What I’ve Learned After a Month on Booktube, and Why I Need Your Help

 

At the beginning of January I started a YouTube channel to talk about books, and full disclosure: after publishing three videos I’m figuring out what isn’t working a lot faster than what is.

But before I let this get bogged down with negativity, let me say why I wanted to switch to video in the first place:

Even though I’m more comfortable as a writer than some kind of weird hybrid of presenter/reviewer, I realized that most of the book content that I myself was consuming was coming via YouTube channels rather than blogs. Most of my favourite Booktubers are pretty well known*, but over the last few months I’d been lucky to discover smaller or more obscure and grown-up channels, as the millionth review of the millionth book about dystopian future teens battling space tyrants was getting old fast.

And even though I had many of the obvious concerns — Why does my face look so weird? Why do I sound so weird? Am I an ancient crone to the teenage world of YouTube? — I figure at the end of the day that the content you create should reflect the content you want to consume.

But I’m a long way from creating the kind of videos I want to watch. My edits still need a lot of work, I need to figure out a good length that people can actually watch (one of my videos is 42 minutes long. Who is going to watch that?), and I need to figure out a presentation style that engages viewers without requiring a lot of annoying jump cuts.

So here’s my awkward little pitch: if you want to help me shape this into something you want to watch, then I’d love for you to head over to my channel, subscribe, and leave me a comment telling me what’s working for you, what isn’t, and what you’d like to see.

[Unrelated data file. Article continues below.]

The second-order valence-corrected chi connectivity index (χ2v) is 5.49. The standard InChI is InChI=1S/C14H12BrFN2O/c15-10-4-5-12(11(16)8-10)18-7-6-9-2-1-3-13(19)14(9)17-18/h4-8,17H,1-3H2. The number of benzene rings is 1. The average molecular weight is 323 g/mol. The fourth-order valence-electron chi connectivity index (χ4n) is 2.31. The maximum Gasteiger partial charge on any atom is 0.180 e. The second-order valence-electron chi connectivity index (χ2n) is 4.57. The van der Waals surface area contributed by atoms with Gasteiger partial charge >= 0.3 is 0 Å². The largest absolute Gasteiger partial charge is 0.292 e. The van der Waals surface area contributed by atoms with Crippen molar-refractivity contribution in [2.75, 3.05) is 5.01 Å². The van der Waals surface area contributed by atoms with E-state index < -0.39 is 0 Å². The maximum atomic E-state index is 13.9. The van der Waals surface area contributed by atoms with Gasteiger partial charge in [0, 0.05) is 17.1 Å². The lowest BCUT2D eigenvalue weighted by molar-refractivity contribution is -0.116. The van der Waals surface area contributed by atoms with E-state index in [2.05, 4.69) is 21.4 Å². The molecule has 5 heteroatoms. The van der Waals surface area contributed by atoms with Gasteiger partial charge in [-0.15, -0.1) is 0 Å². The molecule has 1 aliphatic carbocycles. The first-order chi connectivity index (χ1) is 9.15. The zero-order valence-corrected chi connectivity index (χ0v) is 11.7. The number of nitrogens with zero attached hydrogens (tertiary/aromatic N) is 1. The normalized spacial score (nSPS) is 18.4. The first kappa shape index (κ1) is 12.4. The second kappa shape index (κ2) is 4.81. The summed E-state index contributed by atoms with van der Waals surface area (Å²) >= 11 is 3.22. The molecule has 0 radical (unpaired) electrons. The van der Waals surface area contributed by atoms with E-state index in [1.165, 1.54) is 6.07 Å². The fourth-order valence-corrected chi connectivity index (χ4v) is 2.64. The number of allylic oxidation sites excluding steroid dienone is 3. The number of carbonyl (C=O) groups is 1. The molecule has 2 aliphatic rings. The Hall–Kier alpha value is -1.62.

One thing I have decided for sure: I’m going to try to use this space for individual book reviews, and the channel is for round-ups, tags, and author spotlights. In general, I feel like people don’t necessarily want to hear someone ramble on about one particular book, but they might like to get an overview of a list of books to see which appeals to them. Or which of an author’s books they should start with if they’ve been meaning to read their work.

Either way: leave me a comment here or on one of the videos. Constructive criticism and feedback is always a welcome thing, and if you ultimately consider yourself more of a blog reader than a video watcher, I’d love to know that, too.

Thanks in advance,

Tea Leaves & Dog Ears

* If you aren’t that familiar with Booktube and want to check out some people who are clearly way better than me, my top recommendations at the moment are:

Jen Campbell

Books and Quills

Mercy’s Bookish Musings

Jean Bookishthoughts

Rincey Reads

Words of a Reader

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